Daisy Shepherd is from Seattle, Washington and graduated from high school in 2017. She will be attending Bryn Mawr College in the fall of 2018.
Q: What did you do for your gap year?
Daisy: From September through December, I traveled around Northern India with nine students and two overseas educators through Carpe Diem Education. We stayed with local communities getting to know people and exploring places that tourists don’t generally visit. We also volunteered in each place, including working with Tibetan refugees in Dharamshala and disabled children in Kolkata. From January through May, I taught English in Luang Prabang, Laos through Global Vision International. I taught five classes, including one with novice monks and and one focused on sewing.
Q: How did you find the opportunity?
Daisy: Honestly, I assumed I’d take a gap year because my mom did an AFS program her junior year of high school, and my dad studied in Japan. I found Carpe Diem at a gap year fair during my sophomore year. I wanted to volunteer, and I didn’t want to go to Europe. Initially, I was going to do a full year in India, but I fell in love with the Laos program, which I found through AFS.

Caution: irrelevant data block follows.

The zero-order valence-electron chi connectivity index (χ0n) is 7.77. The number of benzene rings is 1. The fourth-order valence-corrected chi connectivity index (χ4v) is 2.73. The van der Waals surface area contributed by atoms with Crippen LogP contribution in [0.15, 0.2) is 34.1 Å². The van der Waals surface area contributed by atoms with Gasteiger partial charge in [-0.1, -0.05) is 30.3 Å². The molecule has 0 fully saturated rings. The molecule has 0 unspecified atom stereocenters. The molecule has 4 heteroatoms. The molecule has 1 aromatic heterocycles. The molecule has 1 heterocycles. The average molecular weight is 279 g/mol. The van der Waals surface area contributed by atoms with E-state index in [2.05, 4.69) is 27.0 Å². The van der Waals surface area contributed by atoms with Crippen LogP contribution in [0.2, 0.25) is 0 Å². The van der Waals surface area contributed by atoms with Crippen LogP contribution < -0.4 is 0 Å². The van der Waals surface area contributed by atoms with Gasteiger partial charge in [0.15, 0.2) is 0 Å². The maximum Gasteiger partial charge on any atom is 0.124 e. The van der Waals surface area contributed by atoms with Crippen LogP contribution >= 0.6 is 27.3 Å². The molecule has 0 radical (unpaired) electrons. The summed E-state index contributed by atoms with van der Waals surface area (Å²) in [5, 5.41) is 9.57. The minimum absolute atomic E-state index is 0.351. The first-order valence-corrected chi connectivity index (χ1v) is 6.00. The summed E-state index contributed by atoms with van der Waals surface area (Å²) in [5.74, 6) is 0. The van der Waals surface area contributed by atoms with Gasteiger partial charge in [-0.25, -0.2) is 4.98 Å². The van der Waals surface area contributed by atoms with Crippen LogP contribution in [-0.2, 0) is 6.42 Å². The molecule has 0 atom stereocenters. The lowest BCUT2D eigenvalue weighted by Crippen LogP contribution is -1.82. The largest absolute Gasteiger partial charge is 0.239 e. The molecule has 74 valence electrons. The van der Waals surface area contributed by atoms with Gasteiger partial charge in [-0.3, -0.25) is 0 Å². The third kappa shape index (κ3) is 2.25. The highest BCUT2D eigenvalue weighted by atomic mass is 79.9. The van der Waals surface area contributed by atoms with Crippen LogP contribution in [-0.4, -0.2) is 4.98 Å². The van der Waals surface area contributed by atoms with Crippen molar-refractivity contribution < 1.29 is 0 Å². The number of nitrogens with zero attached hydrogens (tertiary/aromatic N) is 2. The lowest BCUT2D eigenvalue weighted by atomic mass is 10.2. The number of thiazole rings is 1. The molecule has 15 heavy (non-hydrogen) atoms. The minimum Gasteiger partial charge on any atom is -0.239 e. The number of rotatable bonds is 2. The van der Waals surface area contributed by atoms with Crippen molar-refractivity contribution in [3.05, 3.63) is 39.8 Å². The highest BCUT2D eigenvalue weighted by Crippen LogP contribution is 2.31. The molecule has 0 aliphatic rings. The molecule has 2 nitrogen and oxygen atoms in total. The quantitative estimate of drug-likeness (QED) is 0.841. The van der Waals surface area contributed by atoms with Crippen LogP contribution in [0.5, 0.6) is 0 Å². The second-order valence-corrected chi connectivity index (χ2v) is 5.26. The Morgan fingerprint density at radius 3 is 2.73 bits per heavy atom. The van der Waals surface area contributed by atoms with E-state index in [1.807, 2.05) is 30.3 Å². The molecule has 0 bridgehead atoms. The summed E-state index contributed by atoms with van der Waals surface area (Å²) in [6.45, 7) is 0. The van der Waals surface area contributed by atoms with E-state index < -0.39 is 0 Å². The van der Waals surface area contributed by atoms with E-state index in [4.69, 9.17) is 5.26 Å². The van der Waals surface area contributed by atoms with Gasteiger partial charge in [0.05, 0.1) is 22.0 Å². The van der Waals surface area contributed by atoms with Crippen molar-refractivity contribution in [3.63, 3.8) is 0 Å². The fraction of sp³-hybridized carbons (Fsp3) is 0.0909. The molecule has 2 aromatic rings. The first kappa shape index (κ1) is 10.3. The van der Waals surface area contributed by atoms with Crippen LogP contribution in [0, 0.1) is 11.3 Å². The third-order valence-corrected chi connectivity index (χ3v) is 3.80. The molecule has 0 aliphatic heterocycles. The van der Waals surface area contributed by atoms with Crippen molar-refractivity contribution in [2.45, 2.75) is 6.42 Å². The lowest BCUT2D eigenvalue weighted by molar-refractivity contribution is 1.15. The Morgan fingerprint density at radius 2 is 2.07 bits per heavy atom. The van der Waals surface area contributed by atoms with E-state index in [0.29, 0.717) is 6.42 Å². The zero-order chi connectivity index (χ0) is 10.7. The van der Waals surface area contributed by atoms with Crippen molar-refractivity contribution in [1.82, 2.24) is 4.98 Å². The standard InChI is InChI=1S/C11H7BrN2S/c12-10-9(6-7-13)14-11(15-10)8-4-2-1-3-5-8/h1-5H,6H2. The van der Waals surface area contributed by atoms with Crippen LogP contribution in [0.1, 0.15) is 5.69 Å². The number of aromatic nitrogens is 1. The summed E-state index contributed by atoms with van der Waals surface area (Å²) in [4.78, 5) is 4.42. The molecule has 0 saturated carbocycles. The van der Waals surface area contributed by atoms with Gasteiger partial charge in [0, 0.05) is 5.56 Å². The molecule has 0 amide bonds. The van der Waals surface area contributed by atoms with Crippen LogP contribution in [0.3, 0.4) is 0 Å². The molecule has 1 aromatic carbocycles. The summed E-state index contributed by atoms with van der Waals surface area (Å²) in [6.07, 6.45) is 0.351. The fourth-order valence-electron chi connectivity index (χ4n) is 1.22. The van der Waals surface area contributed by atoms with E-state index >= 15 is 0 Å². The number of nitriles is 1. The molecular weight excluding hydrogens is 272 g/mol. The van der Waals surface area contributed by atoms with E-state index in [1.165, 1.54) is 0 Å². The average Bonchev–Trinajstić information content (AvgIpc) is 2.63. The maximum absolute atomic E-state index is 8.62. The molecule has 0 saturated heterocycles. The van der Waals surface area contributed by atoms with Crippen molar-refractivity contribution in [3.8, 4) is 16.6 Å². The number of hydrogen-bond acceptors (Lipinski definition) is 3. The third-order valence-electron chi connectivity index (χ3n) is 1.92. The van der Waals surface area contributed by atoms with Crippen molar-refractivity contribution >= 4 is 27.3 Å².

Q: How did you fund your living expenses for the year?
Daisy: My parents and grandparents pitched in to pay for my programs. For day-to-day living costs, I worked over the summer and saved up. There are programs without fees; a friend did a similar internship in Peru with no program fees.
Q: How have you grown from your gap year experience?
Daisy: I’ve gained that feeling of being part of a global community. When we hear things are happening in faraway places, we’re both connected and disconnected because we hear them through a media lens. Once you’ve put yourself in a place–you’ve put your body there and met the people there–it’s hard to feel desensitized. Anytime I hear about things happening abroad, I think I could have been there. I can share in the joy of a new government or the tragedy of a natural disaster.
This fall, I’ll be going to school at Bryn Mawr College, a woman’s liberal arts school in Pennsylvania. I’ll be double majoring in international studies and linguistics.
Q: What advice would you give to other students considering a gap year?
Daisy: Do your research. Think about how you want to shape your values and what you want to focus on in your life. This is the first year you get to choose what you do for yourself. For parents: show options and help with the process, but let the student ultimately decide. My mom would have loved if I did an art history experience in Paris, but she was excited for me to make my own decision.